Queen Amannisa in Crystal City on 23rd Street (just down the street from Jaleo) opened about a month ago, the first Uyghur restaurant that I know of in the DC area. The place was still very much in its "soft opening" phase when we ate there today -- the menu is not yet finalized (there is a version with pictures of the food that has several items crossed out and typographical errors corrected by hand and a one page paper version with the dishes they actually have and the prices). The paper menu says something like, "We're still soft opening -- feedback is welcome). There were a number of minor service glitches that wouldn't occur in a more seasoned restaurant, like bringing the credit card receipt out without a pen to sign it with, water for the tea that wasn't hot enough, and, a noodle dish that had cooled slightly before they brought it to the table.
The early Yelp reviews have absolutely savaged the service, and it certainly wasn't perfect, but our waiter was enthusiastic, eager to share information about the menu, and funny.
"We've had Uzbeki lagman before, is Uyghur lagman the same?" (lagman are hand-pulled wheat noodles)
"Oh, no, once you've had Uyghur lagman, you'll never want Uzbeki lagman again."
"How is the polo?" ( a type of rice pilaf)
"It's very good, but to be honest, if you want the best polo, you have to go to Uzbekistan. For lagman you want Uyghur, for polo you want Uzbek."
The laughing concession to Uzbeki polo was pretty much the opposite attitude of the cafe owner in my favorite Key and Peele routine, the about the competing Macedonian and Albanian kebapi restaurants across the street from one another.
The lagman in fact was good, with handmade noodles, with beef and peppers. Comfort food. The delicious noodles were the best part of the dish. The beef and peppers were savory, but reminiscent of the pepper beef recipe from Betty Crocker's "Cooking for Two" cookbook that we used back in the 1970s when we first got married. If it weren't for the good noodles, this would be an ordinary dish.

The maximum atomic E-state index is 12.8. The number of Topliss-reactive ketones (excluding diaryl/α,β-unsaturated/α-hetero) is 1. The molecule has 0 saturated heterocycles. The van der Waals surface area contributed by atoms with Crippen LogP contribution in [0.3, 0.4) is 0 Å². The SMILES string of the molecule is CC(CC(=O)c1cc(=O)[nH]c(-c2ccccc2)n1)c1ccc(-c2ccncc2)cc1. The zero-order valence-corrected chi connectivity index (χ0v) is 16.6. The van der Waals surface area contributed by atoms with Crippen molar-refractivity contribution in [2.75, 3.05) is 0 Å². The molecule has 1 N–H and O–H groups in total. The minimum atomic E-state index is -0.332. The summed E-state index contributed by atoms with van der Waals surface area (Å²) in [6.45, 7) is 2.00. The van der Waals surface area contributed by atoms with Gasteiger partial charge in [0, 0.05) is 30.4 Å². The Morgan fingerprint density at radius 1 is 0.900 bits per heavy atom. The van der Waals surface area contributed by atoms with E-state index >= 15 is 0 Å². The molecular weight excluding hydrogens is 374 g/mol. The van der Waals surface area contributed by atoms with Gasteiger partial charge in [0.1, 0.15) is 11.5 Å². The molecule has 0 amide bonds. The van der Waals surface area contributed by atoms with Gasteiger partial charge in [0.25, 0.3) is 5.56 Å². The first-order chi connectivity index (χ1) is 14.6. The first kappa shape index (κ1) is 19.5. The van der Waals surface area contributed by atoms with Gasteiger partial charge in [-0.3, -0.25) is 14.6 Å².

The lamb samsas (appetizer) were also tasty, but unlike any dumpling dish I've ever tried. The was very little sauce, just cubed lamb inside the breadlike dumpling. I really liked this, but if you're looking for a typical Chinese dumpling with a wet or soupy filling, you'll be disappointed.
Also, good, but very different, was "braised hairtail fish in brown sauce" -- the sauce was more red than brown, spicy and a little sweet/sour. Tons of ginger, some tomato, and maybe some tamarind (?). Delicious, but getting what seemed like thousands of little bones out of the hairtail was a pain in the neck.
Dessert was a slice of honey cake. This was a cake with thin layers, made up of crumbs that were a little crunchy and much drier (and less sweet) than the typical American cake. I'm not usually much for desserts, but I thought the honey cake was the highlight of a good meal. The only other dessert option (at least today) was a "vanilla cake." We didn't try it, but it looked very interesting -- more like a pile of slivers of cake than an actual cake.
When Queen Amannisa's owners finalize the menu, I hope they include the original uyghur names of the dishes. On the current version of the menu, the Uyghur names of the dishes are written only in Uyghur, which uses the Arabic alphabet, making it impossible for me to decipher. I'll bet the Uyghur names sound more interesting than names like "fish in brown sauce."
They have no plans to get a liquor license, presumably for religious reasons (there's still a big bar with beer taps from the restaurant that was previously in the space). I also presume the food was halal, though I didn't ask.
All in all, a good restaurant well worth visiting again, but they're still working out the kinks in the service. I'd guess more than half of the customers there were Uyghur.
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